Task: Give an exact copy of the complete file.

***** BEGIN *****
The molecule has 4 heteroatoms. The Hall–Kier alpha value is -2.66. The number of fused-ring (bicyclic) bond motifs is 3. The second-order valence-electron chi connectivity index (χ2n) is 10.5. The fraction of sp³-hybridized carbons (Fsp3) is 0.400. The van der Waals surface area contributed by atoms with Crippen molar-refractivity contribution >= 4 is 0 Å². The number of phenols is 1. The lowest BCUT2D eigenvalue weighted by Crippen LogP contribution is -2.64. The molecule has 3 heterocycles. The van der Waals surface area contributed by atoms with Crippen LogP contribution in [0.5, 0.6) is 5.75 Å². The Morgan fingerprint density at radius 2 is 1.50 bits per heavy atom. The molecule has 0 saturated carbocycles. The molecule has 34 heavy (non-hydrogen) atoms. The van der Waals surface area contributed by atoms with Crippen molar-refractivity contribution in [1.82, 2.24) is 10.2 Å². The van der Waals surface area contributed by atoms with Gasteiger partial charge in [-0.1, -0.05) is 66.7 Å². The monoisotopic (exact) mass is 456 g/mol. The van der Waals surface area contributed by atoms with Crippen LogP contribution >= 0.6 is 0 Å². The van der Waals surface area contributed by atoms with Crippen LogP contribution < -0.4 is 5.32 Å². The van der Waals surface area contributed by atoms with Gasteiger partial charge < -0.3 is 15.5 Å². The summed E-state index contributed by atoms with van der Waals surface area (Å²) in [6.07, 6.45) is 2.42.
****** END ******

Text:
The molecule has 4 heteroatoms. The Hall–Kier alpha value is -2.66. The number of fused-ring (bicyclic) bond motifs is 3. The second-order valence-electron chi connectivity index (χ2n) is 10.5. The fraction of sp³-hybridized carbons (Fsp3) is 0.400. The van der Waals surface area contributed by atoms with Crippen molar-refractivity contribution >= 4 is 0 Å². The number of phenols is 1. The lowest BCUT2D eigenvalue weighted by Crippen LogP contribution is -2.64. The molecule has 3 heterocycles. The van der Waals surface area contributed by atoms with Crippen LogP contribution in [0.5, 0.6) is 5.75 Å². The Morgan fingerprint density at radius 2 is 1.50 bits per heavy atom. The molecule has 0 saturated carbocycles. The molecule has 34 heavy (non-hydrogen) atoms. The van der Waals surface area contributed by atoms with Crippen molar-refractivity contribution in [1.82, 2.24) is 10.2 Å². The van der Waals surface area contributed by atoms with Gasteiger partial charge in [-0.1, -0.05) is 66.7 Å². The monoisotopic (exact) mass is 456 g/mol. The van der Waals surface area contributed by atoms with Crippen LogP contribution >= 0.6 is 0 Å². The van der Waals surface area contributed by atoms with Crippen LogP contribution < -0.4 is 5.32 Å². The van der Waals surface area contributed by atoms with Gasteiger partial charge < -0.3 is 15.5 Å². The summed E-state index contributed by atoms with van der Waals surface area (Å²) in [6.07, 6.45) is 2.42.